January 28, 2020 – Berkeley city council voted unanimously (with one member, Sophia Hahn, absent) to allow delivery services and vape lounges in the city, culminating a two-year process that gathered public input through its cannabis commission, public health commission, and planning commission, as well as from dozens of Berkeley residents, veterans, seniors and others who spoke at the meeting largely in favor of consumption rooms.
The council also voted to direct its Public Health Department to advise them about whether to ban artificial flavorings in vape pens.
Staffer Elizabeth Greene presented 10 “decision points” for the council to amend Berkeley’s cannabis ordinance, covered in a motion presented by Mayor Jesse Arreguîn that sought a compromise between conflicting recommendations made by the various commissions. The points included whether to open zoning for cannabis cultivation and manufacturing businesses in more parts of the city, whether to change its 600-foot buffer zones for retailers, how many delivery services to allow and how many of those licenses should go to equity applicants, and whether to license delivery-only retailers and consumption lounges.
Councilmember Lori Droste said the most compelling argument for consumption lounges for her came from Sabrina Fendrick of Berkeley Patients’ Group, who pointed out that renters in Berkeley and elsewhere often face eviction for using cannabis in their homes, while wealthy homeowners can do as they like. The room was filled with supporters holding signs like, “Bans Don’t Work,” and “I’m A Renter, Where Should I Go?” and speaking about their personal experiences, benefitting from cannabis and the socialization in consumption rooms.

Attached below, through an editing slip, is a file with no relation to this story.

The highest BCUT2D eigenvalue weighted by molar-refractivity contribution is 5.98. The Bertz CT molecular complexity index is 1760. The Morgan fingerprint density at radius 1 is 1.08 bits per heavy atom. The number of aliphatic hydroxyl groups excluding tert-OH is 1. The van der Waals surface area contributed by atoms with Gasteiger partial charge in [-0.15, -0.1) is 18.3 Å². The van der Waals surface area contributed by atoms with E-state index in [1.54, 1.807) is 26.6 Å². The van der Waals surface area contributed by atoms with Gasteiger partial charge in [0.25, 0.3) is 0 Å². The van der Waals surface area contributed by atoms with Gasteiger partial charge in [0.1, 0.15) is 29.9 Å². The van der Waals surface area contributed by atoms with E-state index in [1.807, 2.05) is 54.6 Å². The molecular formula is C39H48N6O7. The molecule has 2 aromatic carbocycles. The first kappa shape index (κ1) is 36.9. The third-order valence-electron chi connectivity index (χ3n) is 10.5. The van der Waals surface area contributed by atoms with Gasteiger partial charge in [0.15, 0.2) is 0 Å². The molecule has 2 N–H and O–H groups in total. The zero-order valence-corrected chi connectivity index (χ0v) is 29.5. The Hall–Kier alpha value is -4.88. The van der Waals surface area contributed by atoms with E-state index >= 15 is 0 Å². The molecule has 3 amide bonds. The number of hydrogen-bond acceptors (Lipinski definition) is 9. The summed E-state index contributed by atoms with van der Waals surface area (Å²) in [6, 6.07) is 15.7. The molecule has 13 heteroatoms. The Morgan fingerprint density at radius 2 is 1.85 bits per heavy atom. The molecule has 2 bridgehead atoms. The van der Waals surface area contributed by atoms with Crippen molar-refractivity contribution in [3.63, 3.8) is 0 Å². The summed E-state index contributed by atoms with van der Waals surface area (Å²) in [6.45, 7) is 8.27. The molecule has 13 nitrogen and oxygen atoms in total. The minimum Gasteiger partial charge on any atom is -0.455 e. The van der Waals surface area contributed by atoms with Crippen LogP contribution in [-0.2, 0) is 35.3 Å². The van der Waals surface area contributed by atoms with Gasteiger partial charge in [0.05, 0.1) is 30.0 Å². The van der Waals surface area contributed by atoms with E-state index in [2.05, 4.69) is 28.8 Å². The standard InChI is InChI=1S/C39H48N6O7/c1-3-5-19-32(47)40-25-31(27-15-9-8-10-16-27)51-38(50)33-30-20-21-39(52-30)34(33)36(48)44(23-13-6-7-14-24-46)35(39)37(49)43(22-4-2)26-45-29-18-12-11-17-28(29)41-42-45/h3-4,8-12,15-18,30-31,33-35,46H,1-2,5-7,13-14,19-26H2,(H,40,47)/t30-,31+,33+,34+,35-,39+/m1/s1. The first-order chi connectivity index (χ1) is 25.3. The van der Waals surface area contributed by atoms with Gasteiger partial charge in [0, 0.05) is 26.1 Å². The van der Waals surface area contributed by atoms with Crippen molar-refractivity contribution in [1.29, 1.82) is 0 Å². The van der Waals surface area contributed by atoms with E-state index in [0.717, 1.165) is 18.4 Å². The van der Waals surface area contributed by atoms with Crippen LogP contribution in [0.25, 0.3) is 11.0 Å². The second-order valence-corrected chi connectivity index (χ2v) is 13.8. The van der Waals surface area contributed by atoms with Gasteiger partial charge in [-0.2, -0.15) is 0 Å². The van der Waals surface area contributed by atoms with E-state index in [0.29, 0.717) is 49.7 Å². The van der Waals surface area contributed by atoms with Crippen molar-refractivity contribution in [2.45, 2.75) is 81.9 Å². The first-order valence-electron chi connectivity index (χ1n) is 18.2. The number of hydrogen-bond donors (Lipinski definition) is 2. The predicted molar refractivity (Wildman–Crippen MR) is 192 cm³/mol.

Members of the community health commission tried to tell the Council that smoking and vaping indoors was banned throughout California, and that opening vape lounges would encourage youth to smoke. Cal NORML director Dale Gieringer pointed out in response that several other cities have opened lounges, such as West Hollywood, Oakland and San Francisco. Debby Goldsberry, who is part owner of High Fidelity dispensary in Berkeley and operates a dab bar at Magnolia in Oakland, said that she has not had complaints from neighbors about smell or any problems with DUIDs in two years. A staffer finally advised the council that there are two carve outs in state law against indoor smoking/vaping: inside tobacco shops and inside licensed cannabis retailers.
In the end, the council voted to allow licensing for vape lounges and seven delivery service licenses, four of them for equity applicants. The city will be keeping its 600-foot retail buffer (the same as for liquor stores statewide), at least until the seventh retail licensee, an equity applicant, is situated. It doesn’t look like Berkeley will be opening up other zones for cultivation or manufacturing, concerned about displacing other businesses like artists/craftspersons.
It’s amazing and at times disheartening that activists still have to work so hard at the local level, even in liberal Berkeley, for our rights. Join with a local NORML chapter in California or contact Cal NORML deputy director Ellen Komp about getting active in your city or county.